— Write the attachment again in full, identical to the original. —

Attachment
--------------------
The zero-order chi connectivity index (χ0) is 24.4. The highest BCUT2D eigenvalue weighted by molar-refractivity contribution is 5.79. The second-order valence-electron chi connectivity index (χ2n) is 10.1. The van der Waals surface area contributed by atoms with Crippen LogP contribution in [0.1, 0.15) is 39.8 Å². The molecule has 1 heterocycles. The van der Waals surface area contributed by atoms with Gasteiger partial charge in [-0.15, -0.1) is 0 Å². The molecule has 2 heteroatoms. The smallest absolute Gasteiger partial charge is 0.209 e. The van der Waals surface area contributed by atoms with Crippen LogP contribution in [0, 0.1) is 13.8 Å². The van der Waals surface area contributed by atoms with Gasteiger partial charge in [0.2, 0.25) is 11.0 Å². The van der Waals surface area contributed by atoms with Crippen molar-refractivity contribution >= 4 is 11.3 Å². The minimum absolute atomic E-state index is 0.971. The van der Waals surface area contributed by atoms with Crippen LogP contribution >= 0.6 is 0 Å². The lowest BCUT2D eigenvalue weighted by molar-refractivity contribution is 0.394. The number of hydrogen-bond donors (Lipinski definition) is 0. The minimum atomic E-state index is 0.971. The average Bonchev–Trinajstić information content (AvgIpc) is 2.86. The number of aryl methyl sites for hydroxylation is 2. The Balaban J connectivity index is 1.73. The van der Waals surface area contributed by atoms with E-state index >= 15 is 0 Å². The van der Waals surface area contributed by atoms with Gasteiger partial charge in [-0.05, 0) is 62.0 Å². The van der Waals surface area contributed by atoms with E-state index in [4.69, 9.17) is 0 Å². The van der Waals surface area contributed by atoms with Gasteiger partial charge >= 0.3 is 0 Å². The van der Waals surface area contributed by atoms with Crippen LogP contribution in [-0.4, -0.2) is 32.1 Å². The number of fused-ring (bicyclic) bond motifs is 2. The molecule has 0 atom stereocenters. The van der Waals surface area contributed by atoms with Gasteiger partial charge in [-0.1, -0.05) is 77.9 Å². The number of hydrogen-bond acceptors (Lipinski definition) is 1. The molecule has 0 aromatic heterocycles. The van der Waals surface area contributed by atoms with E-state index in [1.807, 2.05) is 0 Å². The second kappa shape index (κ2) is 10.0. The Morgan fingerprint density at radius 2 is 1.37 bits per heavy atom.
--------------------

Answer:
The zero-order chi connectivity index (χ0) is 24.4. The highest BCUT2D eigenvalue weighted by molar-refractivity contribution is 5.79. The second-order valence-electron chi connectivity index (χ2n) is 10.1. The van der Waals surface area contributed by atoms with Crippen LogP contribution in [0.1, 0.15) is 39.8 Å². The molecule has 1 heterocycles. The van der Waals surface area contributed by atoms with Gasteiger partial charge in [-0.15, -0.1) is 0 Å². The molecule has 2 heteroatoms. The smallest absolute Gasteiger partial charge is 0.209 e. The van der Waals surface area contributed by atoms with Crippen LogP contribution in [0, 0.1) is 13.8 Å². The van der Waals surface area contributed by atoms with Gasteiger partial charge in [0.2, 0.25) is 11.0 Å². The van der Waals surface area contributed by atoms with Crippen molar-refractivity contribution >= 4 is 11.3 Å². The minimum absolute atomic E-state index is 0.971. The van der Waals surface area contributed by atoms with Crippen LogP contribution >= 0.6 is 0 Å². The lowest BCUT2D eigenvalue weighted by molar-refractivity contribution is 0.394. The number of hydrogen-bond donors (Lipinski definition) is 0. The minimum atomic E-state index is 0.971. The average Bonchev–Trinajstić information content (AvgIpc) is 2.86. The number of aryl methyl sites for hydroxylation is 2. The Balaban J connectivity index is 1.73. The van der Waals surface area contributed by atoms with E-state index >= 15 is 0 Å². The van der Waals surface area contributed by atoms with Gasteiger partial charge in [-0.05, 0) is 62.0 Å². The van der Waals surface area contributed by atoms with E-state index in [4.69, 9.17) is 0 Å². The van der Waals surface area contributed by atoms with Gasteiger partial charge >= 0.3 is 0 Å². The van der Waals surface area contributed by atoms with Crippen LogP contribution in [-0.4, -0.2) is 32.1 Å². The number of fused-ring (bicyclic) bond motifs is 2. The molecule has 0 atom stereocenters. The van der Waals surface area contributed by atoms with Gasteiger partial charge in [-0.1, -0.05) is 77.9 Å². The number of hydrogen-bond acceptors (Lipinski definition) is 1. The molecule has 0 aromatic heterocycles. The van der Waals surface area contributed by atoms with E-state index in [1.807, 2.05) is 0 Å². The second kappa shape index (κ2) is 10.0. The Morgan fingerprint density at radius 2 is 1.37 bits per heavy atom.